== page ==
Working with Wood

A quick summary of Wood manufacturing techniques

Introduction to Woodworking

I'm hoping that you know what wood is but just to reiterate, wood is the structural fibrous tissue found in trees. Wood is extremely diverse and the properties of the material depend highly on the source of the wood. Some woods, like maple, are expensive but very strong and rigid. Others, like bass and balsa, are extremely light but very weak and flimsy. The wood you need depends on the application; for this project, we will most likely be using balsa wood for the airframe structure and (maybe) pine for an antenna tracker.

Few terms to define before we begin:

  • Grain- The grain is the direction of the fibers in the wood. Straight grain runs along the longitudinal axis of the wood, and cross grain is any deviation from the straight grain. The grain is extremely important when working with wood in order to produce the finished result that you desire. When cutting across the grain, it is best to use a circular saw while a bandsaw is more suitable for cutting along the grain (also known as ripping). To get a smooth, clean finish it is best to sand with the grain. Going against or across the grain while usually scratch or chip the wood and it usually looks very ugly.

Grain
Figure 1: Axial, Tangential, and Radial Grain

  • Grit- Grit refers to how rough the abrasive paper is. The value of the grit is inversely proportional to the particle size; a low grit will represent very coarse paper and a high grit will be finer.

Working with Wood

Before you begin, make sure that you've read over the Basic Lab Safety Rules.

Safety

  1. All other lab safety rules apply.

  2. Wear a face mask and safety glasses when necessary- Always wear safety glasses when cutting, drilling, or sanding wood to prevent foreign debris from entering the eyes. Most people don't typically use facemasks, but it is recommended if you are sanding in an enclosed space.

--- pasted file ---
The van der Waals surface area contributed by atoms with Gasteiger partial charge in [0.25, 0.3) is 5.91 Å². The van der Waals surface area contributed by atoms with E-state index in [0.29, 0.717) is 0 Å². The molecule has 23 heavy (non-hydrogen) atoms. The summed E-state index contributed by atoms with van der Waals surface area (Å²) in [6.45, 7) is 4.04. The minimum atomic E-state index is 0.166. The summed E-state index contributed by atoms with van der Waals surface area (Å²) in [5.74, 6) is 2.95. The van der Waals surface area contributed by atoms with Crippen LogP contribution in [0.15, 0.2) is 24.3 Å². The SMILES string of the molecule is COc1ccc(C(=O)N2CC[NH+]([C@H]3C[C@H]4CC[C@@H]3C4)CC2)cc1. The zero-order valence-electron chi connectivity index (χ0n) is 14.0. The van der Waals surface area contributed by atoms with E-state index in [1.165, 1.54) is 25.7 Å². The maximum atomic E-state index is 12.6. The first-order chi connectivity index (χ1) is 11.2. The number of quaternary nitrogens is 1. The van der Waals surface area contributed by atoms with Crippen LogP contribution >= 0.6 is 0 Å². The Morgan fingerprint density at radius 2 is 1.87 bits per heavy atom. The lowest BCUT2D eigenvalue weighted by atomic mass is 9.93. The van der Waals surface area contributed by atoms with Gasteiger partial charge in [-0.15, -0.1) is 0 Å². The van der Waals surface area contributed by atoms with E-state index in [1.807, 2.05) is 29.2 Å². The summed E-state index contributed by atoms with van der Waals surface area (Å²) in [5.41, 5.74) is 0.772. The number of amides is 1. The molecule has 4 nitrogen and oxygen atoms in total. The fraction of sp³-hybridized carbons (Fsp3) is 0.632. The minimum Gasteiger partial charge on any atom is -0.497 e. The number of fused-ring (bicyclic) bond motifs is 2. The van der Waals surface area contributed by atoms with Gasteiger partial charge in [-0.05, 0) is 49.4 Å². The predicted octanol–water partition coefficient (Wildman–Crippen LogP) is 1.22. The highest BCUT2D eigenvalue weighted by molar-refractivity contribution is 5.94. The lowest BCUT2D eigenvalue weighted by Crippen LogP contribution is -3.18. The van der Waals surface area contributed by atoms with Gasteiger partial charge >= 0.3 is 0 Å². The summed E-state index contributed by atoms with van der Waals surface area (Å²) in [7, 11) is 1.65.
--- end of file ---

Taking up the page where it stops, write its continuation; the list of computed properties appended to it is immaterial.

3. Inspect the wood before cutting, planing, or routing- Make sure the wood is free of nails and screws and other foreign metal objects before working with the wood. This could damage the equipment or cause user harm if caught in a machine.

Techniques

  1. Clean up your workspace after you are finished- Make sure to sweep, vacuum, and wipedown your workspace after you are finished cutting, drilling, or sanding wood. It is our responsibility to keep the lab clean for all!

  2. Use a drill bit before inserting a screw- Always use a drill bit that is 1/16"-1/8" smaller than the corresponding screw. This will ensure a tight and long lasting fit while preventing the wood from splitting. Make sure to drill at least 1/8" from the edge of the wood and use an enter punch when possible.

  3. Start sanding with a low grit- It is always best to start with a low grit abrasive paper (~30-50) and work your way up to higher grit. Depending on the desired finish, this could perhaps take up to 5 different grit levels to achieve the desired result. Do some research or ask a club member with wood working experience if you are unsure the paper required.

  4. Raise the grain for ultra-smooth finish- Often time we may need a super smooth finish on the wood to reduce drag on the airframe. This can be achieve by a process known as raising the grain. To raise the grain, wet a cloth and rub it on the wood until the entire surface is damp. Make sure not to oversaturate the wood. Once the surface has dried, the surface will then be a bit bumpy. Sand the wood down to the desired finish.

  5. Adhesives- The best liquid adhesive to use is standard wood glue. Make sure to spread the glue evenly on the one piece and place the other piece on top. Wipe away any glue that seeps out from the sides BEFORE setting it to dry. Use a few clamps to hold the pieces together while they dry- refer to the instructions on the back of the bottle for curing times. Make sure to place it out of the way so it does not get disturbed while curing.

  6. Screws versus Nails- Nails and screws accomplish the same task but excel in different applications. Nails are better for wood frames when the joints and wood will be subjected to shifting and twisting. Screws have a higher tensile strength and are better for holding two pieces together and typically last longer than nails.

Additional Resources

Woodworking Machines - General Safety Tips- Includes a lot of general safety tips
The 10 Safety Rules Every Woodworker Should Know- General Woodworking tips and safety

Written by T. Kantner
Last Edit: 09/17/2018 by T. Kantner